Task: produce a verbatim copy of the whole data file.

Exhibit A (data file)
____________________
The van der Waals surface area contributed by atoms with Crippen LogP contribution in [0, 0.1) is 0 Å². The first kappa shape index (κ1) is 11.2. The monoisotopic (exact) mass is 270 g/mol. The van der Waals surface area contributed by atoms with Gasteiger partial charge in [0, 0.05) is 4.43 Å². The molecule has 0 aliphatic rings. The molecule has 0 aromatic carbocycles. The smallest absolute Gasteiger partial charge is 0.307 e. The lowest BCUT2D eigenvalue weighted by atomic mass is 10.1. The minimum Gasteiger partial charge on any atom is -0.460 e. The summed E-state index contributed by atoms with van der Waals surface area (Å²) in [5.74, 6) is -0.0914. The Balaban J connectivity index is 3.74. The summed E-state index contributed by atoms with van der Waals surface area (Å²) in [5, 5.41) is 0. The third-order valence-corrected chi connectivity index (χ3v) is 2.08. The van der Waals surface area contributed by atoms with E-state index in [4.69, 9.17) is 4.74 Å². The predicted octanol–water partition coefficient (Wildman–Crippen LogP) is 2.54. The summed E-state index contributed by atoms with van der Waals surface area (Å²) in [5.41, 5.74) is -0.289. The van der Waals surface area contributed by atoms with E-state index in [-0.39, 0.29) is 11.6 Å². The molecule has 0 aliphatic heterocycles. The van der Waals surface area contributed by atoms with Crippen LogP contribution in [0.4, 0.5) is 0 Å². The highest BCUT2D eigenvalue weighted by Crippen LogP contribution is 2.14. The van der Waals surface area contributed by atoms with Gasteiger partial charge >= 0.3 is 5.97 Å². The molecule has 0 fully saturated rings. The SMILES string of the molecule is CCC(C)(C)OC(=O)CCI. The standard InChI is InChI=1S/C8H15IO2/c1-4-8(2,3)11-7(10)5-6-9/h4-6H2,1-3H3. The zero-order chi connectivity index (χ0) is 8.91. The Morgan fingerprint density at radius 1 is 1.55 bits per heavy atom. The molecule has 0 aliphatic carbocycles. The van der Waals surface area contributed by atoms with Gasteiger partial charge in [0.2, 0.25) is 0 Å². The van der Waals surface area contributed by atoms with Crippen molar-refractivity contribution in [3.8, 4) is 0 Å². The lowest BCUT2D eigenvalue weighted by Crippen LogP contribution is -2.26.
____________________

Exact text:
The van der Waals surface area contributed by atoms with Crippen LogP contribution in [0, 0.1) is 0 Å². The first kappa shape index (κ1) is 11.2. The monoisotopic (exact) mass is 270 g/mol. The van der Waals surface area contributed by atoms with Gasteiger partial charge in [0, 0.05) is 4.43 Å². The molecule has 0 aliphatic rings. The molecule has 0 aromatic carbocycles. The smallest absolute Gasteiger partial charge is 0.307 e. The lowest BCUT2D eigenvalue weighted by atomic mass is 10.1. The minimum Gasteiger partial charge on any atom is -0.460 e. The summed E-state index contributed by atoms with van der Waals surface area (Å²) in [5.74, 6) is -0.0914. The Balaban J connectivity index is 3.74. The summed E-state index contributed by atoms with van der Waals surface area (Å²) in [5, 5.41) is 0. The third-order valence-corrected chi connectivity index (χ3v) is 2.08. The van der Waals surface area contributed by atoms with E-state index in [4.69, 9.17) is 4.74 Å². The predicted octanol–water partition coefficient (Wildman–Crippen LogP) is 2.54. The summed E-state index contributed by atoms with van der Waals surface area (Å²) in [5.41, 5.74) is -0.289. The van der Waals surface area contributed by atoms with E-state index in [-0.39, 0.29) is 11.6 Å². The molecule has 0 aliphatic heterocycles. The van der Waals surface area contributed by atoms with Crippen LogP contribution in [0.4, 0.5) is 0 Å². The highest BCUT2D eigenvalue weighted by Crippen LogP contribution is 2.14. The van der Waals surface area contributed by atoms with Gasteiger partial charge >= 0.3 is 5.97 Å². The molecule has 0 fully saturated rings. The SMILES string of the molecule is CCC(C)(C)OC(=O)CCI. The standard InChI is InChI=1S/C8H15IO2/c1-4-8(2,3)11-7(10)5-6-9/h4-6H2,1-3H3. The zero-order chi connectivity index (χ0) is 8.91. The Morgan fingerprint density at radius 1 is 1.55 bits per heavy atom. The molecule has 0 aliphatic carbocycles. The van der Waals surface area contributed by atoms with Gasteiger partial charge in [0.2, 0.25) is 0 Å². The van der Waals surface area contributed by atoms with Crippen molar-refractivity contribution in [3.8, 4) is 0 Å². The lowest BCUT2D eigenvalue weighted by Crippen LogP contribution is -2.26.